It’s same text, however, gospel being sermon on mount, about lowly inheriting the land, etc., and other readings about the lowly having nothing to be ashamed of, in Zephaniah and 1 Corinthians. This resurrection of the lowly from insignificance touched with obloquy is crucial to the Judaeo-Christian message.
Apply it geopolitically at your peril, however, keeping Antonio’s comment in The Merchant of Venice about the devil quoting Scripture for his purpose. Nonetheless, it is in such Bible passages as these that Judaism and Christianity laid the groundwork for favoring or at least treating kindly the loser.
Liberation theology veered too closely to Marxism, said popes and others and “preference for the poor” might have meant preference for state action over private enterprise — Dorothy Day wryly cited devotion to “holy mother the state.” But down deep we have conscience in the matter: Losers matter.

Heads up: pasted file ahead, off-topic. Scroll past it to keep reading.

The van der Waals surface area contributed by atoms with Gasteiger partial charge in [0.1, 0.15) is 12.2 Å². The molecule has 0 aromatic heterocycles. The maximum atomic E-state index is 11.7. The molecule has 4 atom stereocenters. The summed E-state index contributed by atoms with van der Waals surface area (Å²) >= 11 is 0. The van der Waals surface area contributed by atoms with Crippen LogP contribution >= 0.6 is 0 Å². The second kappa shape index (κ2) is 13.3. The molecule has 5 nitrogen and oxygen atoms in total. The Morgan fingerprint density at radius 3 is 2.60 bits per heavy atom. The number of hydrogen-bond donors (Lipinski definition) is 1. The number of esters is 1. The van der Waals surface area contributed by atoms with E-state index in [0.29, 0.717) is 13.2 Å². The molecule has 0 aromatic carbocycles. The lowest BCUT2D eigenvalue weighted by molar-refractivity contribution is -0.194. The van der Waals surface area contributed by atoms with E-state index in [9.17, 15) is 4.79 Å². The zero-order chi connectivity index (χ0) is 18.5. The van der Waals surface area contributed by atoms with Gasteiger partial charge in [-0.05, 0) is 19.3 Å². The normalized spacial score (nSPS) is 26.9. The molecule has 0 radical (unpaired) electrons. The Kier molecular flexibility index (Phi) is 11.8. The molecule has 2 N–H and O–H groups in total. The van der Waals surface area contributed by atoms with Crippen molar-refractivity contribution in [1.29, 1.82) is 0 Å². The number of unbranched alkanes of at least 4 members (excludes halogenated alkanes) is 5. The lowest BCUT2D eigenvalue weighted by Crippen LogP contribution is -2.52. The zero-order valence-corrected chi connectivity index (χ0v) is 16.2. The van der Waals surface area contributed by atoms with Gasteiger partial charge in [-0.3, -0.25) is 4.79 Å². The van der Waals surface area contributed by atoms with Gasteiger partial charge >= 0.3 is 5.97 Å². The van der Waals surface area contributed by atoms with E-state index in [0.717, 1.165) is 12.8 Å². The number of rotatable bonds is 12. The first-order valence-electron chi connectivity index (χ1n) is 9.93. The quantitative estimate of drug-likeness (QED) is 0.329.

* George Orwell had the young Graham Greene pegged as an adherent of the “soft left.”
* Aristotle the philosopher has drawn attention away from Aristotle the biologist, who described “birds, bees, and torpedo fish” based on “caefully sifted accounts” of travellers and fishermen. To Charles Darwin, an inveterate sifter and describer, he was “old Aristotle,” who paved the way for Darwin’s “two gods,” Linnaeus and Cuvier, whom he considered “mere schoolboys” in comparison.
Top Soviet genetics researchers were imprisoned or poisoned. Some of today’s researchers worry about pain inflicted on Zebrafish in experiments but console (excuse) themselves in that z-fish eat one another. “Do unto others as they do unto themselves?” asks the reviewer, who was feeling neither their nor the Zebrafish’s pain.
He is John North, author of such studies as God’s Clockmaker: Richard Wallingford and the Invention of Time, reviewing Jim Endersby’s A Guinea Pig’s History of Biology: the Plants and Animals Who Taught Us the Facts of Life in Times Literary Supplement, 1/25/08.